Liberia is unable to fund Kimberley Process

Experts monitoring the ban on Liberia’s diamond trade say without external funding, the country will not be able to institute a certificate-of-origin regime for trade in the gemstones—a condition considered necessary for the United Nations Security Council to lift the sanctions.

In its first progress report since the panel was re-established in June, the experts say the Liberian Government is still some time away for fulfilling the criteria to participate in the Kimberley Process, an international regime set up to verify the origin and authenticity of rough diamond exports.

The government has not signed a contract with a company to make the plates for the printing of Kimberley-compliant certificates and to supply those certificates to diamond exporters because of a lack of funds, the report states, describing the problem as the “biggest obstacle” to lifting the sanctions.

An assessment mission by the Kimberley Process committee is also unlikely to be held before late November at the earliest, according to the report, which means it will probably not be able to take part in the scheme until next year, the statement says.

The panelists, who visited Liberia last month, say that the West African nation is otherwise “proceeding well” towards achieving the conditions for lifting sanctions: mining activity remains low and illegal exports are negligible.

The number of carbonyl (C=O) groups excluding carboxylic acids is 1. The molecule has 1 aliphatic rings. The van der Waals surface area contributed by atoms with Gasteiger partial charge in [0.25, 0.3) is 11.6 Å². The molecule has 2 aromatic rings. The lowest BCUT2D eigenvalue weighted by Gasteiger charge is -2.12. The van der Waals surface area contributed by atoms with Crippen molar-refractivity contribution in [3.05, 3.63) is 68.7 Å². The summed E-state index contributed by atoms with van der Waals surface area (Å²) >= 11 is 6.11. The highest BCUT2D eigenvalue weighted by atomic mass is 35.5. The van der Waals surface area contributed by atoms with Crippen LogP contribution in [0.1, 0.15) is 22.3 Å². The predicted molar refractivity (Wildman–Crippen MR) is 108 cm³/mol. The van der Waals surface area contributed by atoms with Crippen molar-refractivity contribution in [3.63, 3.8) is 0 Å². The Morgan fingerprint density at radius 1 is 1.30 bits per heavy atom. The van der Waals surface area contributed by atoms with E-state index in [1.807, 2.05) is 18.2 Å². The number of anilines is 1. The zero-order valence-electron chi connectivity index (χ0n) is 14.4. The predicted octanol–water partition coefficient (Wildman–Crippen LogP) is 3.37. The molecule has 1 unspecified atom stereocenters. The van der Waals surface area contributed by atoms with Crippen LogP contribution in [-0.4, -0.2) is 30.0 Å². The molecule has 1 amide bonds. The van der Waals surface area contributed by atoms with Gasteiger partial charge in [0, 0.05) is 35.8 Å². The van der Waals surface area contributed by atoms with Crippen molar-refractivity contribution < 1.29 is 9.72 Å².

But they warn that illegal exports may rise as more diggers return to mining areas now that the annual dry season is beginning and more sections of the country are becoming stable following the disarmament of ex-combatants.

“It may be necessary for the Government of Liberia to review this situation and introduce temporary controls to prevent an upsurge of illegal smuggling abroad,” the report states.

The Security Council sanctions also include an arms embargo, restrictions on the export of round logs and timber products, and a travel bans on individuals posing a threat to the stability and security of Liberia.

The sanctions were imposed in 2001 and extended last year, as Liberia’s 14-year civil war ended, to try to discourage instability in the troubled region.

The five experts on the panel are: Chairman Atabou Bodian of Senegal, Arthur Blundell of Canada, Damien Callamand of France, Caspar Fithen of the United Kingdom and Tommy Garnett of Sierra Leone.